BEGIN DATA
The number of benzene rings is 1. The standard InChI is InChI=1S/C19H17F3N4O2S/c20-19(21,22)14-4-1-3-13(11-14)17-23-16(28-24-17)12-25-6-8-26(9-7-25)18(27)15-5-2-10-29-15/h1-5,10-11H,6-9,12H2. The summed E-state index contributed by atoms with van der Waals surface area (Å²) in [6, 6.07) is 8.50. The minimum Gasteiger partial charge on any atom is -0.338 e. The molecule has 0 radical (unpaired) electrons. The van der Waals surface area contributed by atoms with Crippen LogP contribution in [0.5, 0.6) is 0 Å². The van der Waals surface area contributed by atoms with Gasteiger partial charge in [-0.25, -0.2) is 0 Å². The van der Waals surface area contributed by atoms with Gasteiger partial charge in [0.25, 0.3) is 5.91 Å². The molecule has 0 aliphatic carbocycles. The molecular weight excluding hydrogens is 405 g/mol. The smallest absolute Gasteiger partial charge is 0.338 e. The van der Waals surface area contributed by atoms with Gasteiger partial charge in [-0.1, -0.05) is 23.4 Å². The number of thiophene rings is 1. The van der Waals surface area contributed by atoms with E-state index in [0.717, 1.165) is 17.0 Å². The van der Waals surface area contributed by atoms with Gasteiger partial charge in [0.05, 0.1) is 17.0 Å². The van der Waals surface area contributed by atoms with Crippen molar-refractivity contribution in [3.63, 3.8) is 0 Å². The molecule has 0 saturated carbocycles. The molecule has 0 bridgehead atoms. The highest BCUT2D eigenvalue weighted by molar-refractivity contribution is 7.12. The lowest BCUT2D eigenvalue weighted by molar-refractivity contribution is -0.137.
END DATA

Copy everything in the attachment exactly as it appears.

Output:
The number of benzene rings is 1. The standard InChI is InChI=1S/C19H17F3N4O2S/c20-19(21,22)14-4-1-3-13(11-14)17-23-16(28-24-17)12-25-6-8-26(9-7-25)18(27)15-5-2-10-29-15/h1-5,10-11H,6-9,12H2. The summed E-state index contributed by atoms with van der Waals surface area (Å²) in [6, 6.07) is 8.50. The minimum Gasteiger partial charge on any atom is -0.338 e. The molecule has 0 radical (unpaired) electrons. The van der Waals surface area contributed by atoms with Crippen LogP contribution in [0.5, 0.6) is 0 Å². The van der Waals surface area contributed by atoms with Gasteiger partial charge in [-0.25, -0.2) is 0 Å². The van der Waals surface area contributed by atoms with Gasteiger partial charge in [0.25, 0.3) is 5.91 Å². The molecule has 0 aliphatic carbocycles. The molecular weight excluding hydrogens is 405 g/mol. The smallest absolute Gasteiger partial charge is 0.338 e. The van der Waals surface area contributed by atoms with Gasteiger partial charge in [-0.1, -0.05) is 23.4 Å². The number of thiophene rings is 1. The van der Waals surface area contributed by atoms with E-state index in [0.717, 1.165) is 17.0 Å². The van der Waals surface area contributed by atoms with Gasteiger partial charge in [0.05, 0.1) is 17.0 Å². The van der Waals surface area contributed by atoms with Crippen molar-refractivity contribution in [3.63, 3.8) is 0 Å². The molecule has 0 saturated carbocycles. The molecule has 0 bridgehead atoms. The highest BCUT2D eigenvalue weighted by molar-refractivity contribution is 7.12. The lowest BCUT2D eigenvalue weighted by molar-refractivity contribution is -0.137.